“What is the appropriate response, we subsidize our own? Or be a better economist and say, ‘Really, we’re just going to let foreign governments subsidize our consumption like crazy, we don’t really care?'” Mr. Lincicome said.

But most officials in Washington now see China’s dominance of key markets as a significant risk given rising tensions between the countries and sanctions imposed by China. Fixed export ban, China produces about 80 percent of the world’s solar panels, about 60 percent of electric vehicles and more than 80 percent of electric vehicle batteries.

The average price of an electric vehicle in China is about $28,000, compared with about $47,500 in the United States, according to electric vehicle market research firm Dunn Insights. In the fourth quarter of last year, Chinese automaker BYD delivered more electric vehicles Even ahead of Tesla, ahead of an American company for the first time.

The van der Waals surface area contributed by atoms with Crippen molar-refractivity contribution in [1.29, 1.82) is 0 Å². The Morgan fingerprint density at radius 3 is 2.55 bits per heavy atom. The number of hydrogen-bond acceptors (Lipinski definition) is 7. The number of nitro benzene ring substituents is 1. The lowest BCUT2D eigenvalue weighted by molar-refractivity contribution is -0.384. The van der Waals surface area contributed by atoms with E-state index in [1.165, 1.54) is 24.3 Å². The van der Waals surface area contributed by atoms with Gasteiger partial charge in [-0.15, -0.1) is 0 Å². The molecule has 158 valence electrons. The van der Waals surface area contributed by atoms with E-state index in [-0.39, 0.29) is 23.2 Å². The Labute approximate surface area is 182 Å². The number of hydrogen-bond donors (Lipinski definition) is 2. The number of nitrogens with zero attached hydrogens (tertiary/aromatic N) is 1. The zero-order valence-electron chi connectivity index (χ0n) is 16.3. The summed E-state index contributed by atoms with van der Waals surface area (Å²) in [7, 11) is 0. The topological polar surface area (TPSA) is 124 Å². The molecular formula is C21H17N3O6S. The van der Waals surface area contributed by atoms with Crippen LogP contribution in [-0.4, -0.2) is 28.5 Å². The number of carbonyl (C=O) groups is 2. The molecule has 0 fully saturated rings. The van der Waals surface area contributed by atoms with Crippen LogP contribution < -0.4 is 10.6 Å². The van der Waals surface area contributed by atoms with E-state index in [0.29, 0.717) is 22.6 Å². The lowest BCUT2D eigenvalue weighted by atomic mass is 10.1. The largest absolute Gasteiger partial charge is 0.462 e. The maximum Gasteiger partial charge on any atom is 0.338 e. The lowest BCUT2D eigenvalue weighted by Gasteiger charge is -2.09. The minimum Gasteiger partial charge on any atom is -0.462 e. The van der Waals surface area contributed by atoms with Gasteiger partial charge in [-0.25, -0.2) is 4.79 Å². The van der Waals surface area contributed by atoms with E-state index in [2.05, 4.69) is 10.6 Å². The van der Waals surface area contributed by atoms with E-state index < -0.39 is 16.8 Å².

Chinese electric vehicles have surged in popularity in Europe, prompting the EU start an investigation In illegal subsidies. So far, Chinese electric vehicles have yet to gain a foothold in the United States, which imposes heavy tariffs on those imports.

As part of climate legislation signed by Mr Biden in 2022, buyers of electric vehicles that are primarily sourced and assembled in the United States rather than China will also receive attractive tax credits, Still, some officials worry that Chinese vehicles are generally so cheap compared to American alternatives that consumers may choose to buy them anyway.

keith bradsher Contributed reporting from Shanghai.